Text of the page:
A lot of things impress you when traveling through the South of France. One of my favorites is the ancient stone aqueduct called the Pont du Gard.
This region is called Provence because it was the first "foreign" conquest as ancient Rome set about to building its vast empire. Since it wasn't Rome proper, they called it "Provincia Romana" (province of Rome) -- and the name stuck.
The Romans left behind some impressive examples of engineering in their first province. The Pont du Gard is one of the most striking, and one of the most visited sights in all of France. And even after many visits, I'm forever impressed by the ability of the ancient Roman engineers. This structure, built with perfectly cut stones fitted together without mortar, was designed to slope ever so slightly -- less than an inch every hundred yards -- as part of a 30-mile canal system that let water flow effortlessly into the city of Nîmes.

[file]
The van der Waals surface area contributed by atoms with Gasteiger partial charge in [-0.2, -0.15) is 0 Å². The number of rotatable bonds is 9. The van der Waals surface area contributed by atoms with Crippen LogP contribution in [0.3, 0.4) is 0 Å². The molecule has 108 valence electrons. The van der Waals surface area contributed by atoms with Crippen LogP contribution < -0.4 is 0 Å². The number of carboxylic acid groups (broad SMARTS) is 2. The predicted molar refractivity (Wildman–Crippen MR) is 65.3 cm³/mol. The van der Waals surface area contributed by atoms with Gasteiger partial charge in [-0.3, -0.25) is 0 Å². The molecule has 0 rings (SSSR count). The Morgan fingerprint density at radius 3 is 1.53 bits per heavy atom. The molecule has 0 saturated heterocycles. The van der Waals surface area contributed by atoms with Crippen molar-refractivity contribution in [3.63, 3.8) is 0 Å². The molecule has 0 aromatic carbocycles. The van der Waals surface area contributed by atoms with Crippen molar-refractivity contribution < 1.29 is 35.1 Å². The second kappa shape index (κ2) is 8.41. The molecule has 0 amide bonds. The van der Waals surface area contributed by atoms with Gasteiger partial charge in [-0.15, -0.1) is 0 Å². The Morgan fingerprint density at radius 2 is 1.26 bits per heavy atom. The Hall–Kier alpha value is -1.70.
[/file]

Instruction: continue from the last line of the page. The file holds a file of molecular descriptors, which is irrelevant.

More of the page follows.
The classic view of the aqueduct, from the river, is something every visitor sees. But here's a peek at the actual stream the Romans created -- on the top of that structure. Six times a day, for €4, you can follow a guide (like Michael, who you'll meet in this clip) and actually walk the length of this ancient bridge... an experience you'd miss if you visited without a good guidebook.
Where have you been most impressed by Roman engineering?
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